After wrapping up the first half of Double Feature titled “Red Tide”, American Horror Story continued this week with “Death Valley”, taking us far from the brisk seatown in Massachusetts to the dry and hot desert of the American Southwest.
Opening in 1954, we see President Eisenhower (played by Neal McDonough) dealing with a UFO landing in the desert. Amid the crash site, they find a woman claiming to be Amelia Earheart (Lily Rabe), who hasn’t aged a day since her disappearance in 1937.
Between this and a woman levitating with the ability to explode heads, this entire sequence plays out like a 50’s sci-fi monster movie. Everything from the black and white, to the minimalist practical effect design of the monsters.
Everything about this 1950’s sequence plays out much more subtle and intriguing than AHS is normally capable of. McDonough’s performance as Eisenhower is of a leader who’s kind and compassionate, but also calculating and firm.
This is not just a character, but a real life historical figure who was known for being very calm and soft-spoken, despite being a military leader who helped defeat Nazi Germany. And he’s played extremely well here, which makes it all the more frustrating when the shift happens nearly halfway through the episode.
After spending the first act in black and white in the 50’s, we then move to present day in color with a group of college students getting ready for a camping trip in the desert. Among them is Kaia Gerber, who already displayed her less than stellar acting ability in the American Horror Stories spinoff series.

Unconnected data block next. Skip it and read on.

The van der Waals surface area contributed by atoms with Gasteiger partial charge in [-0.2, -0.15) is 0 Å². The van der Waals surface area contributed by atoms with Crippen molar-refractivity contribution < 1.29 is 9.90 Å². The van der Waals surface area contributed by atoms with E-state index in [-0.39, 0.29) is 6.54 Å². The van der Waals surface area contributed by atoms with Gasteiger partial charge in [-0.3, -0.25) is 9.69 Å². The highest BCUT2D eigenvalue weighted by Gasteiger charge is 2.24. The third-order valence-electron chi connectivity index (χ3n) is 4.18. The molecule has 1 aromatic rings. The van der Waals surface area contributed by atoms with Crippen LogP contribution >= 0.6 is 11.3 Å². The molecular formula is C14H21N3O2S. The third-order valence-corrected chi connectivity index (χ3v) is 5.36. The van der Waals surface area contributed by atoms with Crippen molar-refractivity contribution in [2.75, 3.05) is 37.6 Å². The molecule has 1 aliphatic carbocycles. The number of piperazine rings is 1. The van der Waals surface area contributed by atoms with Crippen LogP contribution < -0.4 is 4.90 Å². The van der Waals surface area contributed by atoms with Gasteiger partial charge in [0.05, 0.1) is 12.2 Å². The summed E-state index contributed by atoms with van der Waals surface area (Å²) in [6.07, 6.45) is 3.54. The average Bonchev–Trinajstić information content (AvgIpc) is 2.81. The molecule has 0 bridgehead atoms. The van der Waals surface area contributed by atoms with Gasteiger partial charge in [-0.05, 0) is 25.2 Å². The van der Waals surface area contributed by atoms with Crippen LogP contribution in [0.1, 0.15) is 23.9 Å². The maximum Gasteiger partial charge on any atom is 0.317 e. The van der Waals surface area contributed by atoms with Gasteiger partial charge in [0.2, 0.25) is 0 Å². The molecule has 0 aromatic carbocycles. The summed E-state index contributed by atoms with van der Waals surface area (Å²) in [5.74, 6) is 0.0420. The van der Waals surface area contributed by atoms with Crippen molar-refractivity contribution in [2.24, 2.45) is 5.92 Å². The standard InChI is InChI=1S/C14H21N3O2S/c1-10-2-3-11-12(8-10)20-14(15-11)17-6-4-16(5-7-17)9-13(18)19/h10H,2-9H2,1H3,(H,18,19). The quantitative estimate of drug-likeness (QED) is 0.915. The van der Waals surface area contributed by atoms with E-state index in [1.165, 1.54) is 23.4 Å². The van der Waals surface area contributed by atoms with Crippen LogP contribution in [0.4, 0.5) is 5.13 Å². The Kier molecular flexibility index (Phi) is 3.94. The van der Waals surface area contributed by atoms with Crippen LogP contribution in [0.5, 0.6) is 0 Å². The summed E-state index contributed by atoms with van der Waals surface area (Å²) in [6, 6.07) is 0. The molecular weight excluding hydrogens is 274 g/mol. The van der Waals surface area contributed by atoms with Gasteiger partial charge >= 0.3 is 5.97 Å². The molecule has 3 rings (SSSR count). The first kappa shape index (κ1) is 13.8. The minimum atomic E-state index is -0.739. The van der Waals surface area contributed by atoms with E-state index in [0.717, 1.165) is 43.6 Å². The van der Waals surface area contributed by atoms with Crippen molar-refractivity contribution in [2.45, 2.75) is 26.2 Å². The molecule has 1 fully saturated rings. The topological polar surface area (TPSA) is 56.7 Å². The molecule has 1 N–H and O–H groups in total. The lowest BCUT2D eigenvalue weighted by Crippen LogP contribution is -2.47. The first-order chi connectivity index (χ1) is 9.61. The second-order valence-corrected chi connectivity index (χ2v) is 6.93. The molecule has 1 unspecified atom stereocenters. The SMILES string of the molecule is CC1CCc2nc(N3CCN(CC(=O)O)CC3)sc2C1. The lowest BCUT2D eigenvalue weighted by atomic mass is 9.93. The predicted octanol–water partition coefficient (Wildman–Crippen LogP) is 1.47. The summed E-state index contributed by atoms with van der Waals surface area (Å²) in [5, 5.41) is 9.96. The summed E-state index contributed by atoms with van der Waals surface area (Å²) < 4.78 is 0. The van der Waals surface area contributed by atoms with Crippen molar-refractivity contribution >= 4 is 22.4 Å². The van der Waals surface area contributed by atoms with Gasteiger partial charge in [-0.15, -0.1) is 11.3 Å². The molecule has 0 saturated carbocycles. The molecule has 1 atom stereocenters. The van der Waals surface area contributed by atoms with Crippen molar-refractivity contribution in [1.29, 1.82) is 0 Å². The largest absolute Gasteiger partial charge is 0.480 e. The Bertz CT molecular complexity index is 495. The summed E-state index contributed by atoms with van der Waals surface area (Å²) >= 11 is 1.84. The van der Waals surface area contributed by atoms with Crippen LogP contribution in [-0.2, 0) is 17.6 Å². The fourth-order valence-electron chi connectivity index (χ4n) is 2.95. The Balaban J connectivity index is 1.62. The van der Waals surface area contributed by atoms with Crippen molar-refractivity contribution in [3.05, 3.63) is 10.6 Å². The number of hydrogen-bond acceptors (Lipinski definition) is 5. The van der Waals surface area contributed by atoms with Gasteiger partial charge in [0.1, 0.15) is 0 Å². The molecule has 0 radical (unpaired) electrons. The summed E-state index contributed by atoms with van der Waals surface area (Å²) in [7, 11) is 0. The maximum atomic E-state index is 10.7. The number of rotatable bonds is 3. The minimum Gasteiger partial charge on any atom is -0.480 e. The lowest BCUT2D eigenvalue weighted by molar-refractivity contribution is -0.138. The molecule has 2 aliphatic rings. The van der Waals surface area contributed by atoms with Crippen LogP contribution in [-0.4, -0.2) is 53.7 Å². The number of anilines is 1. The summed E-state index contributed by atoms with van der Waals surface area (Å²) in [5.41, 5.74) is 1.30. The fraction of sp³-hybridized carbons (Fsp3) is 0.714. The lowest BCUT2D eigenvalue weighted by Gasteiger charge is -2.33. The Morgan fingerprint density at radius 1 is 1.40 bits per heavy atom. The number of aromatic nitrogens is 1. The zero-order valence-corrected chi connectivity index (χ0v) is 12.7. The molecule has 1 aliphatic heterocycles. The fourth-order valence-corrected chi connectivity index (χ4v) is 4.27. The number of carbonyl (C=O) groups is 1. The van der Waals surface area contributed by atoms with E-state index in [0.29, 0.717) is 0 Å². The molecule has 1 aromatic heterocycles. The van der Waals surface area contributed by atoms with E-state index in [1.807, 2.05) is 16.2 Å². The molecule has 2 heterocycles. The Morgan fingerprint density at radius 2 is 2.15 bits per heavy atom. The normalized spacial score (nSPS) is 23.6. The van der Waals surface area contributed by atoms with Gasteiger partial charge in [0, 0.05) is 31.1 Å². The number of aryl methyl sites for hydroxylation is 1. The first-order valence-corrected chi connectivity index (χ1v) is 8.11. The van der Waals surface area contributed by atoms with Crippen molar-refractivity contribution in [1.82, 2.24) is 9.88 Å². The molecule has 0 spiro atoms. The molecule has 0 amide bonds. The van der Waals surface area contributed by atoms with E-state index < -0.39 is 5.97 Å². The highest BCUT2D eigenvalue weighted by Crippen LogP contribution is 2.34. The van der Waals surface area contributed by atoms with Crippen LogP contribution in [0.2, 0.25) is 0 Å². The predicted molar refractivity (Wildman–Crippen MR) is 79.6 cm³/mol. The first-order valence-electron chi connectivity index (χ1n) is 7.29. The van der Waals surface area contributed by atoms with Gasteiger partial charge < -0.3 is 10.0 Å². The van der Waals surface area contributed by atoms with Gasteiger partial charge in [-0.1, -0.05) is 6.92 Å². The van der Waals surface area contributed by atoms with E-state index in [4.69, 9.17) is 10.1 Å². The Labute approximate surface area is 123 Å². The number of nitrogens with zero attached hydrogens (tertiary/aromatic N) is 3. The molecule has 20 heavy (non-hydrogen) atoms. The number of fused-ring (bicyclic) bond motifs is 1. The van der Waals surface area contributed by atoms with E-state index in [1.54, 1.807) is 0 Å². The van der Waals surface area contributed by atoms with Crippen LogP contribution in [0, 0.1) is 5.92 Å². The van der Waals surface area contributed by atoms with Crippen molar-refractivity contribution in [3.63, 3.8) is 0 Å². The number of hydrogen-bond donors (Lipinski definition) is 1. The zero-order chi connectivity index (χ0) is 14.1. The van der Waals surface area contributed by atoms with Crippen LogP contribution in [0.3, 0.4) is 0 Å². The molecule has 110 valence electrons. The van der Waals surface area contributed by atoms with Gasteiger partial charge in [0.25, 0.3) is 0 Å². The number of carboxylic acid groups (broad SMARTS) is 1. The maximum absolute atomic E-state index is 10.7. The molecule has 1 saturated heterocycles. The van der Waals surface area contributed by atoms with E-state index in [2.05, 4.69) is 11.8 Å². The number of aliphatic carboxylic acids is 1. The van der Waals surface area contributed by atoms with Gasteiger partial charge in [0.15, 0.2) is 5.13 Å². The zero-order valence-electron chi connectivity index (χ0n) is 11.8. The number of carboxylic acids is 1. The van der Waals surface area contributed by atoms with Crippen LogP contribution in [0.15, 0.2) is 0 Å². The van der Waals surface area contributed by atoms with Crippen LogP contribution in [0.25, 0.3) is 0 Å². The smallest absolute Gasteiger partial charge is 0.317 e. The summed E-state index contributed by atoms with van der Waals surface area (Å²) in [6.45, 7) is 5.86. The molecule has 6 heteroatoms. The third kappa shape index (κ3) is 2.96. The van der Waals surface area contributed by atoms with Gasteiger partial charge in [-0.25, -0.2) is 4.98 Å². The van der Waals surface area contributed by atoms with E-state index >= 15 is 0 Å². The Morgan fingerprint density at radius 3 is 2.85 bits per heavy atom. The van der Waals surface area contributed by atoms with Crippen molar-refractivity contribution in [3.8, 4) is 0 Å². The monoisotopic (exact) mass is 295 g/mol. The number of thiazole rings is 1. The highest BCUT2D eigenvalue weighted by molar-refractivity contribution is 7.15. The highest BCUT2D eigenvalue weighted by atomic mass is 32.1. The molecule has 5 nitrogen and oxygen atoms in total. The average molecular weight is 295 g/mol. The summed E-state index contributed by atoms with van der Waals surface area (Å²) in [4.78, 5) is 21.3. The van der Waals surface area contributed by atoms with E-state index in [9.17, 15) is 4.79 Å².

Fortunately, she seems a bit more natural here than she did before. Among the group of friends, there is a familiarity. But it doesn’t change the fact that the story was weaving a truly fascinating mystery just to give it a hard stop to bring it to modern day.
It’s likely that the writers/producers felt that setting an entire season in black and white in 1954 would have turned off younger viewers, but they’ve done entire seasons set in the past before. Look no further than Asylum, Freak Show, or 1984.
Their camping trip results in a strange bright light and the revelation that they are all pregnant, which is exactly what happened with Amelia back in 1954. And a throwaway line about mankind advancing more in the last 50 years than the previous 20,000 is most likely a reference to something that happened in the 50’s affecting today.
Either way, it’s an intriguing start, and hopefully we get back to the 1954 setting. Given how disappointing “Red Tide” was, we’re going to be more skeptical than usual going forward.
What did you think of this episode? Did you prefer the 50s or modern setting? Let us know in the comments!